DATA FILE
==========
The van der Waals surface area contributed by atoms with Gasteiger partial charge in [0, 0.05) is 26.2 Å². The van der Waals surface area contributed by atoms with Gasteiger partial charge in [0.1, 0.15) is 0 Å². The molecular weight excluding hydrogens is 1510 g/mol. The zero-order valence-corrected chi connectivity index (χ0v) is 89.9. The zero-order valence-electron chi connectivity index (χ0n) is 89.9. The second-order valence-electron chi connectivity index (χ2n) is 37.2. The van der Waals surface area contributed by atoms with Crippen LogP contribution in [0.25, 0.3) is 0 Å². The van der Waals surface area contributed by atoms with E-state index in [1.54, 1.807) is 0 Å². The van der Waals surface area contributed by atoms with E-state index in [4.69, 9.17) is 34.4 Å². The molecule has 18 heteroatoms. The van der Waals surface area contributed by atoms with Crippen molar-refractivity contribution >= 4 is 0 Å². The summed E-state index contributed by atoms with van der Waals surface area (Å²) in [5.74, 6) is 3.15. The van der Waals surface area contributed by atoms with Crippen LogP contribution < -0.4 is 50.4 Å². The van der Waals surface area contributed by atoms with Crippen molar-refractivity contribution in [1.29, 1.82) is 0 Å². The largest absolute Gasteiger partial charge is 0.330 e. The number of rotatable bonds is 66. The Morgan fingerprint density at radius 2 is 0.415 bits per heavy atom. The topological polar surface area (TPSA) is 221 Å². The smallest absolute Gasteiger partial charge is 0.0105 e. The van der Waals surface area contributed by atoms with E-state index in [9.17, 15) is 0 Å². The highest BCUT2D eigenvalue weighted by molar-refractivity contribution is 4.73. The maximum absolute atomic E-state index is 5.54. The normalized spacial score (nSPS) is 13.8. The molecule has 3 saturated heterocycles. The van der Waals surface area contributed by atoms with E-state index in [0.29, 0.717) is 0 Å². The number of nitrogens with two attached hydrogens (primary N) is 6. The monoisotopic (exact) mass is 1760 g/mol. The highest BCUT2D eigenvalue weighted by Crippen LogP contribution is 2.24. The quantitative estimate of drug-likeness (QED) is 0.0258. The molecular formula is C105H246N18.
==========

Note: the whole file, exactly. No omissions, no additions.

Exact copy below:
The van der Waals surface area contributed by atoms with Gasteiger partial charge in [0, 0.05) is 26.2 Å². The van der Waals surface area contributed by atoms with Gasteiger partial charge in [0.1, 0.15) is 0 Å². The molecular weight excluding hydrogens is 1510 g/mol. The zero-order valence-corrected chi connectivity index (χ0v) is 89.9. The zero-order valence-electron chi connectivity index (χ0n) is 89.9. The second-order valence-electron chi connectivity index (χ2n) is 37.2. The van der Waals surface area contributed by atoms with Crippen LogP contribution in [0.25, 0.3) is 0 Å². The van der Waals surface area contributed by atoms with E-state index in [1.54, 1.807) is 0 Å². The van der Waals surface area contributed by atoms with E-state index in [4.69, 9.17) is 34.4 Å². The molecule has 18 heteroatoms. The van der Waals surface area contributed by atoms with Crippen molar-refractivity contribution >= 4 is 0 Å². The summed E-state index contributed by atoms with van der Waals surface area (Å²) in [5.74, 6) is 3.15. The van der Waals surface area contributed by atoms with Crippen LogP contribution < -0.4 is 50.4 Å². The van der Waals surface area contributed by atoms with Crippen molar-refractivity contribution in [1.29, 1.82) is 0 Å². The largest absolute Gasteiger partial charge is 0.330 e. The number of rotatable bonds is 66. The Morgan fingerprint density at radius 2 is 0.415 bits per heavy atom. The topological polar surface area (TPSA) is 221 Å². The smallest absolute Gasteiger partial charge is 0.0105 e. The van der Waals surface area contributed by atoms with E-state index in [9.17, 15) is 0 Å². The highest BCUT2D eigenvalue weighted by molar-refractivity contribution is 4.73. The maximum absolute atomic E-state index is 5.54. The normalized spacial score (nSPS) is 13.8. The molecule has 3 saturated heterocycles. The van der Waals surface area contributed by atoms with E-state index in [0.29, 0.717) is 0 Å². The number of nitrogens with two attached hydrogens (primary N) is 6. The monoisotopic (exact) mass is 1760 g/mol. The highest BCUT2D eigenvalue weighted by Crippen LogP contribution is 2.24. The quantitative estimate of drug-likeness (QED) is 0.0258. The molecular formula is C105H246N18.